UCI does not have police powers. We have to go with the system in place. Prior to 2004 — when the WADA came into force. In the early days, we would send a sample for testing and if that came clean, we couldn’t do much. We also had mainly in competition testing. Now, we do. We spend 7.5 million Euros a year to stop doping.
UCI chief Pat McQuaid: When I took over as president in 2005, I made the fight against doping my priority. It still is. Cycling has come a long way since then, there is a lot of evidence that the culture of cycling has changed. There is still a lot more work to be done.
UCI chief Pat McQuaid: We say to cycling community we are here and on your side. Cycling hs a future. Something like this must never happen again.
UCI chief Pat McQuaid: Lance Armstrong has no place in cycling.
UCI chief Pat McQuaid: My message is that cycling has a future. It will find a path forward. It will not appeal to CAS and it will recognize USADA’s sanctions. Lance Armstrong banned from cycling for life and his 7 titles stripped.
The press conference has just started in Geneva. Unconfirmed reports are emerging already that the UCI has taken all of Armstrong’s titles off him.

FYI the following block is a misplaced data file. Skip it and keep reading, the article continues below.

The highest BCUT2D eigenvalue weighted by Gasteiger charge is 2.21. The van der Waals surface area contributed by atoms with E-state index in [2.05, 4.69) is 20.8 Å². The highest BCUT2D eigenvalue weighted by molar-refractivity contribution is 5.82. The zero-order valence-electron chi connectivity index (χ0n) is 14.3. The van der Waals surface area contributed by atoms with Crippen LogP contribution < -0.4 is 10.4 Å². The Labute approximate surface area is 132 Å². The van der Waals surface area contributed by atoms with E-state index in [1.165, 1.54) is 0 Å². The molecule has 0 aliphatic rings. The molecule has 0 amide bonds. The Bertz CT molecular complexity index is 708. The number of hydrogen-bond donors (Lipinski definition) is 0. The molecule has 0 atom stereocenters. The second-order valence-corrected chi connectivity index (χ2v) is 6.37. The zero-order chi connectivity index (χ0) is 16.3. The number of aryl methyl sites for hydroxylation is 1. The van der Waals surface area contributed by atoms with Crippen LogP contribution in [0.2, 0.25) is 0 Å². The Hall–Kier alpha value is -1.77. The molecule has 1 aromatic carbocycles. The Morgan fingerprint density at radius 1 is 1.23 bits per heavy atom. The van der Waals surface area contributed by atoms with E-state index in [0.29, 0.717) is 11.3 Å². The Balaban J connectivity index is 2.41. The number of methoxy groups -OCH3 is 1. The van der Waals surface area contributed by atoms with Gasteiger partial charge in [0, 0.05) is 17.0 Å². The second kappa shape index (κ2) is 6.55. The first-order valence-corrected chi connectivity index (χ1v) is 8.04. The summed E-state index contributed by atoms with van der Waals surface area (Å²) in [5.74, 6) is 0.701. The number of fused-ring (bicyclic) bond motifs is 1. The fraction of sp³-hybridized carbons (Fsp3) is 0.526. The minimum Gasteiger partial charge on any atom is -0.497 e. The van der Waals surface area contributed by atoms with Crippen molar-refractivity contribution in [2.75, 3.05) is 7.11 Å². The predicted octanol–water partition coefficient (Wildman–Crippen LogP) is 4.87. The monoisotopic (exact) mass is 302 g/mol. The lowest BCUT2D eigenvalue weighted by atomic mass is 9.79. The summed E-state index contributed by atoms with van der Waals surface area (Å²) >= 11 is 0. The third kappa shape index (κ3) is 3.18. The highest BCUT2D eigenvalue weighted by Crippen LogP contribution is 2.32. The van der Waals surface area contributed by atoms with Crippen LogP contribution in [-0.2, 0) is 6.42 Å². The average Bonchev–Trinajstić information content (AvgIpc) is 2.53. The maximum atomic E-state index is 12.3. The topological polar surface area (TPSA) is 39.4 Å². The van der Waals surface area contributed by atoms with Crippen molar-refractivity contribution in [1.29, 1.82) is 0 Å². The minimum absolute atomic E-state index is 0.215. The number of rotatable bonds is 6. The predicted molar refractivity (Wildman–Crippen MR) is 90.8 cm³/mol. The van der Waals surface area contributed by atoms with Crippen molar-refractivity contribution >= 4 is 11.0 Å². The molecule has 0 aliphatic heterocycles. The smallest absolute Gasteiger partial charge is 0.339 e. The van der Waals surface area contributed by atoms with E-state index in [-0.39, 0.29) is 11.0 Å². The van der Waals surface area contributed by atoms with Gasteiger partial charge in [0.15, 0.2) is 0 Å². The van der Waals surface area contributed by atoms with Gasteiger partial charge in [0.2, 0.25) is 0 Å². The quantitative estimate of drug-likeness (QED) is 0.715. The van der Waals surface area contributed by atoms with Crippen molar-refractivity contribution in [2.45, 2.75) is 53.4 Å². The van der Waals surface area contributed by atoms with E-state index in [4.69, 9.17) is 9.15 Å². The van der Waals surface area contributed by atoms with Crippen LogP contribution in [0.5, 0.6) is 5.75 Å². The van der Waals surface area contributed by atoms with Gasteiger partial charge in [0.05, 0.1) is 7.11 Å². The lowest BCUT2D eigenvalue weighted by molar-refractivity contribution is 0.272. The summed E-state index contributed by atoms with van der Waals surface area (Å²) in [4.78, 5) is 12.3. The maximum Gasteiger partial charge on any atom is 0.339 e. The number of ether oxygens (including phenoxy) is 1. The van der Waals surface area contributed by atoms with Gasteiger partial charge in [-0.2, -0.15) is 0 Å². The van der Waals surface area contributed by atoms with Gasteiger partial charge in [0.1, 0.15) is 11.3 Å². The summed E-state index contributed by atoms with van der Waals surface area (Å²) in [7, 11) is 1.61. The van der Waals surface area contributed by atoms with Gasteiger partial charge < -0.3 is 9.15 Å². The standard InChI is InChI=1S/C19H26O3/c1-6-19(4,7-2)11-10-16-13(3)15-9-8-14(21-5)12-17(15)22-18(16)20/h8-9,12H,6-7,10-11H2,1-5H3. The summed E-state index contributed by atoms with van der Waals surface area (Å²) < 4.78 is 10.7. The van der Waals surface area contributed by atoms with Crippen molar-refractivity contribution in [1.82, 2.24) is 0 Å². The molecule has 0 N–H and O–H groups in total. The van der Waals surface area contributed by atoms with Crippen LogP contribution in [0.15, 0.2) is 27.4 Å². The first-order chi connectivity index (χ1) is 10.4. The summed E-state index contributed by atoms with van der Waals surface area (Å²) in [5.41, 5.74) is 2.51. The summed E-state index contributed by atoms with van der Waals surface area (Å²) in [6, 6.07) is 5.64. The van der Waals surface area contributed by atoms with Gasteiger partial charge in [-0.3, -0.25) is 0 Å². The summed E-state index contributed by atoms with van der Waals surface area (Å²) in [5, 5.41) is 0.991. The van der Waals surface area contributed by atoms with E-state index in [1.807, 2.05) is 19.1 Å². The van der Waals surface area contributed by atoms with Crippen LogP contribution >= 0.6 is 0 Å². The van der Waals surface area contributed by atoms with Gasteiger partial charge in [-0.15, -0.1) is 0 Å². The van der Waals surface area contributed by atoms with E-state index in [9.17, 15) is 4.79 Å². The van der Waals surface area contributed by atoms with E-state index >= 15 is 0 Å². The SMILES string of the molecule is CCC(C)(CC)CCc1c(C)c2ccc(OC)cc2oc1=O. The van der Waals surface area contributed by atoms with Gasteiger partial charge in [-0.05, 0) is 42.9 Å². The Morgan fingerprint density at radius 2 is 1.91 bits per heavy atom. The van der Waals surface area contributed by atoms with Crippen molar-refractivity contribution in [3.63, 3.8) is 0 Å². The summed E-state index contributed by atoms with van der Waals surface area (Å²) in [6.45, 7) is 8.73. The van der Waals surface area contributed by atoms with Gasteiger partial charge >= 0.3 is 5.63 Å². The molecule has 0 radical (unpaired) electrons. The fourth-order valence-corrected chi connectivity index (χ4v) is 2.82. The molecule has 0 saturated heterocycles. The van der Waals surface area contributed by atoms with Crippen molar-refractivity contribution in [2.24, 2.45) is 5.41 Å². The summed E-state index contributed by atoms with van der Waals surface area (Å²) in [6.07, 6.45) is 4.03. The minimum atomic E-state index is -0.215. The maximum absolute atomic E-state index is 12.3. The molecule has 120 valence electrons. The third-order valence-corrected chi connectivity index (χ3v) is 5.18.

The Lance Armstrong doping scandal reaches a decisive day today when cycling’s governing body announces whether it has ratified the US Anti-Doping Agency’s sanctions but whatever happens the affair is set to run and run.
International Cycling Union (UCI) president Pat McQuaid will hold a news conference at 11 am British time today at which he is widely expected to confirm that Armstrong, 41, is banned for life and loses his record seven Tour de France titles.
Last month, McQuaid said the UCI had no reason to appeal against the USADA decision, adding that the ruling body was waiting to read the reasoned decision and case file published after Armstrong elected not to fight the charges.
The USADA report, released last week, is a 1,000 page document which shows, the Agency says, that Armstrong took part in a doping scheme on way to his unrivalled success on the Tour from 1999-2005.